Jock Dribble heard the screams as he made his hurried but uncertain way towards the Bar del Toro.  He might have been taken for one who hoped his credit would stretch to another aguardiente, or perhaps to two.  The screaming made him pause a moment.
“Gracious me,” he said aloud.  “S’traordinary noise.  Sounds like murder.”
Then he swerved forward towards the entrance to the Bar del Toro.

There were others who heard the noise, residents in the Imperatorio, passers-by, a tourist or two who felt that sort of thing was to be expected in Spain, but no members of the local police force who were busy taking down ‘denunciations’ from two servant girls who had tried unsuccessfully to blackmail their employers.
The only man in whom the screams seemed to inspire any action was an Englishman named Jack Trotter who had been sitting at a table outside the Esmeralda Bar and might have been waiting for these very sounds so swiftly and decisively did he move when they came.  He stood up, laid some money under the glass on his table and crossed the road to the seashore.  He seemed to know exactly where he was going.
He was a tough-looking man, lean, dark and self-confident.  He wore expensive but not showy clothes and there was something of a large feline about him.
He reached the edge of the sand, dark grey in the uncertain moonlight, and walked delicately as though fearing the damage that dirty silt might do to his shoes.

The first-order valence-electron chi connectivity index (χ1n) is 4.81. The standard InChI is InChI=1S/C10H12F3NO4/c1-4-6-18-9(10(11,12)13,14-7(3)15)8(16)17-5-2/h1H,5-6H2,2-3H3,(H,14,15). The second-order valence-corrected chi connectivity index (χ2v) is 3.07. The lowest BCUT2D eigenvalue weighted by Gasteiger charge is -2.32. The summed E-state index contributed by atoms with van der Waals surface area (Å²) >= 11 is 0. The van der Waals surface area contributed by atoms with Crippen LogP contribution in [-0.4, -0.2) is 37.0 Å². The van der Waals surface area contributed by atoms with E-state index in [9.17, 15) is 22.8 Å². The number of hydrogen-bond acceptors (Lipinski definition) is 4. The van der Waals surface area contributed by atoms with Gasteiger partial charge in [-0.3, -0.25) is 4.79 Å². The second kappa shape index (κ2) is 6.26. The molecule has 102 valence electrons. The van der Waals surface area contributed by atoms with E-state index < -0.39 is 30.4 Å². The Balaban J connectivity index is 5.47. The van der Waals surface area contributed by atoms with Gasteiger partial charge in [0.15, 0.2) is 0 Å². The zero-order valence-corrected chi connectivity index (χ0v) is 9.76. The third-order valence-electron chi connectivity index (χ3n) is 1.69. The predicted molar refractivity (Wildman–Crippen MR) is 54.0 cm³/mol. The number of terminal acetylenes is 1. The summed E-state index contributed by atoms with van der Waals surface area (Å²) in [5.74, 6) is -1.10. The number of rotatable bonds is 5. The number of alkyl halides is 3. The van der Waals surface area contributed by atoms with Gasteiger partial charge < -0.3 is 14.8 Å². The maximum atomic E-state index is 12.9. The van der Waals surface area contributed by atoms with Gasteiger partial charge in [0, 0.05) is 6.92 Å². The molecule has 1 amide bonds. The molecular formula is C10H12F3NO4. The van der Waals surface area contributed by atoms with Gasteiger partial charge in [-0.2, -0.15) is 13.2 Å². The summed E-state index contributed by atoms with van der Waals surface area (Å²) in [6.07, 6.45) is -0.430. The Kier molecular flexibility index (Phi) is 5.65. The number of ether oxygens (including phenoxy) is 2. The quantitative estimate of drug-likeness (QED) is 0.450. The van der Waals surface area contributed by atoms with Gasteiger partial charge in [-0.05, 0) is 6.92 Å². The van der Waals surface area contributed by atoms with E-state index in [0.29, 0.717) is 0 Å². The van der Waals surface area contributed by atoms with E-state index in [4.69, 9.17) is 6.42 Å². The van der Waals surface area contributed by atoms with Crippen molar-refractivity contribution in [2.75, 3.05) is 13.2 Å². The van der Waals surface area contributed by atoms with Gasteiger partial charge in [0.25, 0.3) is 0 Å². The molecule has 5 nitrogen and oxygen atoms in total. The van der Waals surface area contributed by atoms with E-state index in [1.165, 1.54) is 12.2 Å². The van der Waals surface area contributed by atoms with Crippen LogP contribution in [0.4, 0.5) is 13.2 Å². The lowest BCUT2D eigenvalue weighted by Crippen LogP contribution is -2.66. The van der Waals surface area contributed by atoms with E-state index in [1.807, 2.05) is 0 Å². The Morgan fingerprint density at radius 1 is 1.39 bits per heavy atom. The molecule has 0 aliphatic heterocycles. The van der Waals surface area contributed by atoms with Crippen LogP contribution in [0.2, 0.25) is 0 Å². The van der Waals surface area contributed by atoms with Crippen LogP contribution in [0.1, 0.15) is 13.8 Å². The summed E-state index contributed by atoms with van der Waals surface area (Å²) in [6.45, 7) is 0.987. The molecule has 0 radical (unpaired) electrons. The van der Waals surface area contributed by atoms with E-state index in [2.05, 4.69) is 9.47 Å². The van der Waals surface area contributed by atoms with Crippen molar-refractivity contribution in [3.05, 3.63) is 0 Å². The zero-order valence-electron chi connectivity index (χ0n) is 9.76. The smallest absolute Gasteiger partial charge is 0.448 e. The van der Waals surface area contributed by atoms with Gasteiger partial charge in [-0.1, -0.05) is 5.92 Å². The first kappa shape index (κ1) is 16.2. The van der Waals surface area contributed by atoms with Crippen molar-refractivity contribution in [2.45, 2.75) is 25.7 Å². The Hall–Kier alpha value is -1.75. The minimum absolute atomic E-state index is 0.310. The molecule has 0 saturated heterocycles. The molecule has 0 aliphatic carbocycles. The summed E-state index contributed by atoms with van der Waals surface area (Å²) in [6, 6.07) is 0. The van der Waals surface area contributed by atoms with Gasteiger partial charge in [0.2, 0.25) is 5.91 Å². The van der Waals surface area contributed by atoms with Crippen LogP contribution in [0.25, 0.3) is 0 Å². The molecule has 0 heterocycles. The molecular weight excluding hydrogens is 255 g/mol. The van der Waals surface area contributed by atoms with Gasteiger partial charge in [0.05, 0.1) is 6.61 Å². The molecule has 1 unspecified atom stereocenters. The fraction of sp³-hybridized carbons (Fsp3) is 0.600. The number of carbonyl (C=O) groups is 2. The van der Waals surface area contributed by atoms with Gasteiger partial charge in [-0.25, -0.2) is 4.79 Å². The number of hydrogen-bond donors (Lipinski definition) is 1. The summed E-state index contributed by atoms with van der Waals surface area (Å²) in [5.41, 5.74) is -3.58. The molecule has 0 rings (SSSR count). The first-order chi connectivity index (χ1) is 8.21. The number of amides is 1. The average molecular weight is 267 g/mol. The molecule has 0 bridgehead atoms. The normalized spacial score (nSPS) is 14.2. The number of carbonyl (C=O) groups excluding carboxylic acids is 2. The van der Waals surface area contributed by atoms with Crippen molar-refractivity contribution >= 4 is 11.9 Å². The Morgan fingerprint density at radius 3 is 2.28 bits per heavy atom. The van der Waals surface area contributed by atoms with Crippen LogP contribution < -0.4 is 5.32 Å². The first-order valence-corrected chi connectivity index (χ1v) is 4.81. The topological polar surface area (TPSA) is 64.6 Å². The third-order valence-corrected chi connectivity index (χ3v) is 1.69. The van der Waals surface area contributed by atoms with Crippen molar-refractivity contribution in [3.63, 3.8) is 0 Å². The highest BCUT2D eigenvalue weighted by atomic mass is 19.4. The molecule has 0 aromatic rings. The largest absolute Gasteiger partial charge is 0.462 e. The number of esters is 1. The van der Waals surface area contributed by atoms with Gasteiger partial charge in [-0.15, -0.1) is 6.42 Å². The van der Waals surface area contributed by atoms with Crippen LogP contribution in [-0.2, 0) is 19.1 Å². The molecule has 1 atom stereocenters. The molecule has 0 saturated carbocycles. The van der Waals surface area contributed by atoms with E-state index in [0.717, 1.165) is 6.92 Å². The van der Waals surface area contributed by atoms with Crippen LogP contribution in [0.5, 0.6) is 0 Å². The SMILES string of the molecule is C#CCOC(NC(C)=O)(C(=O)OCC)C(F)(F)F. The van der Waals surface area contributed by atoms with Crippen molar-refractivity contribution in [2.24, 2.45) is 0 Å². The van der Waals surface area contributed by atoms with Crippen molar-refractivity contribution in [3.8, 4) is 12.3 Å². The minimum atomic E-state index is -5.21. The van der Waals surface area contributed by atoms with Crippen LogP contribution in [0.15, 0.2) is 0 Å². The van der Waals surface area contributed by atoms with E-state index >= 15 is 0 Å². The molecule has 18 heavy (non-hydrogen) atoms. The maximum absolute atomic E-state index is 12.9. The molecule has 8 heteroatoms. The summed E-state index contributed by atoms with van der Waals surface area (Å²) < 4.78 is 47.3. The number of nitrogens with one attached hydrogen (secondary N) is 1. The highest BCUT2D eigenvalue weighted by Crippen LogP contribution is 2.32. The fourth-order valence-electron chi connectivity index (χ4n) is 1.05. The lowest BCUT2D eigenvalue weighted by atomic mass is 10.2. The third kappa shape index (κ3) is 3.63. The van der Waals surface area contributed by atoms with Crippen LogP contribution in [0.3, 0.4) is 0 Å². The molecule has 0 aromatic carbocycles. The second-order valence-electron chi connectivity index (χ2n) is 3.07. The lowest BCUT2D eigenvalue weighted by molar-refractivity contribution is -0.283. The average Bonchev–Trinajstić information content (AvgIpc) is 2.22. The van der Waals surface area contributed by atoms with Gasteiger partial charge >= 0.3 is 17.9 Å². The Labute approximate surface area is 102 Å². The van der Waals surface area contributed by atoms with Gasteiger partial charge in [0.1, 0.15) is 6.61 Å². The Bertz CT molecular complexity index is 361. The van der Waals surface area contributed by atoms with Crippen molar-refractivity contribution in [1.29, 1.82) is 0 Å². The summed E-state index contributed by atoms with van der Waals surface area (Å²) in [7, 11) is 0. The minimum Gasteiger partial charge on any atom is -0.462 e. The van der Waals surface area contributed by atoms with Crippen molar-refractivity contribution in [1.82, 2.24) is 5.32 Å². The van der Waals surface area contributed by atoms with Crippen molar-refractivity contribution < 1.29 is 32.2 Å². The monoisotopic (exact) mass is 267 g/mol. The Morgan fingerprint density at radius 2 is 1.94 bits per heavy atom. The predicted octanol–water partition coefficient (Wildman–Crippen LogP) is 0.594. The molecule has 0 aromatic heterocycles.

Presently something became visible ahead of him.  The curious fancy struck him that some Muslim worshipper was bowing low in his orisons, for a bent figure appeared white against the dark ground.  But there was also another figure, prone, a little beyond this.  Jack Trotter hurried towards them.
He looked about him as he went, and glanced behind.  No one was in the limited field of vision.  The only sound he heard was mechanical music from radio sets left at full blast by inattentive listeners, in the Spanish manner.
But as he approached the kneeling figure he heard loud dry sobs.  A girl, the kind of girl that the editors of salacious American magazines use as models for suggestive pictures, was doubled up and crying into her hands.  In this light it was impossible to see her rich bronze skin and tousled fair hair, but Jack Trotter did not need to do so because he knew them too well already.
“Daphne,” he said.
The hysterics which had set her screaming ten minutes ago seemed about to return.  She blubbered incoherently and pointed.  Jack Trotter realized what she meant, the prone figure beside her was a corpse.
In a business-like way he put his arms round her, hushed the sobbing and calmed her to the point where she could tell her story.  She spoke at once of ‘him’, without a name, for Jack knew that she could only mean Davy Devigne who was the host to both of them and whose body, lying face downwards, was beside them.